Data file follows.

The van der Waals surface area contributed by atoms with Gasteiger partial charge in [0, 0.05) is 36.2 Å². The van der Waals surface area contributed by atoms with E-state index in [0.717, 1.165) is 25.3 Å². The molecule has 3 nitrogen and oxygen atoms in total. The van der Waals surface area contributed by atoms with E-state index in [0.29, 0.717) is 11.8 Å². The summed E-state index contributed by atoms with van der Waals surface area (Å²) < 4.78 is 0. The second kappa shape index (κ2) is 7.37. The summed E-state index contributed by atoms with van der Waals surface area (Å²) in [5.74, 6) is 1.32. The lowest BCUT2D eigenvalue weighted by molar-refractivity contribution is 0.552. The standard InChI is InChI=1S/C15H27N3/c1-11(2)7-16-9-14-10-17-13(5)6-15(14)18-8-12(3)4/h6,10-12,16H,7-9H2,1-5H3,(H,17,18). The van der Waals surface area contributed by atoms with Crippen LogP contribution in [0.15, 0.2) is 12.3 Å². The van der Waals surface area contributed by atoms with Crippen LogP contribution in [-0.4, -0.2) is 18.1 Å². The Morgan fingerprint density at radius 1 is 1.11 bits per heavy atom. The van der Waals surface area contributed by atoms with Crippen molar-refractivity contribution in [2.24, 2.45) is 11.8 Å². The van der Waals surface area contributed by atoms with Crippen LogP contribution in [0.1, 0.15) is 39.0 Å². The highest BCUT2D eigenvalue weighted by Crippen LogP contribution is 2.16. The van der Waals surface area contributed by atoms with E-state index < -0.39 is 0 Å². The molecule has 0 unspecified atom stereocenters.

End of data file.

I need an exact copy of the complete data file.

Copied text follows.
The van der Waals surface area contributed by atoms with Gasteiger partial charge in [0, 0.05) is 36.2 Å². The van der Waals surface area contributed by atoms with E-state index in [0.717, 1.165) is 25.3 Å². The molecule has 3 nitrogen and oxygen atoms in total. The van der Waals surface area contributed by atoms with E-state index in [0.29, 0.717) is 11.8 Å². The summed E-state index contributed by atoms with van der Waals surface area (Å²) < 4.78 is 0. The second kappa shape index (κ2) is 7.37. The summed E-state index contributed by atoms with van der Waals surface area (Å²) in [5.74, 6) is 1.32. The lowest BCUT2D eigenvalue weighted by molar-refractivity contribution is 0.552. The standard InChI is InChI=1S/C15H27N3/c1-11(2)7-16-9-14-10-17-13(5)6-15(14)18-8-12(3)4/h6,10-12,16H,7-9H2,1-5H3,(H,17,18). The van der Waals surface area contributed by atoms with Crippen LogP contribution in [0.15, 0.2) is 12.3 Å². The van der Waals surface area contributed by atoms with Crippen LogP contribution in [-0.4, -0.2) is 18.1 Å². The Morgan fingerprint density at radius 1 is 1.11 bits per heavy atom. The van der Waals surface area contributed by atoms with Crippen molar-refractivity contribution in [2.24, 2.45) is 11.8 Å². The van der Waals surface area contributed by atoms with Crippen LogP contribution in [0.1, 0.15) is 39.0 Å². The highest BCUT2D eigenvalue weighted by Crippen LogP contribution is 2.16. The van der Waals surface area contributed by atoms with E-state index < -0.39 is 0 Å². The molecule has 0 unspecified atom stereocenters.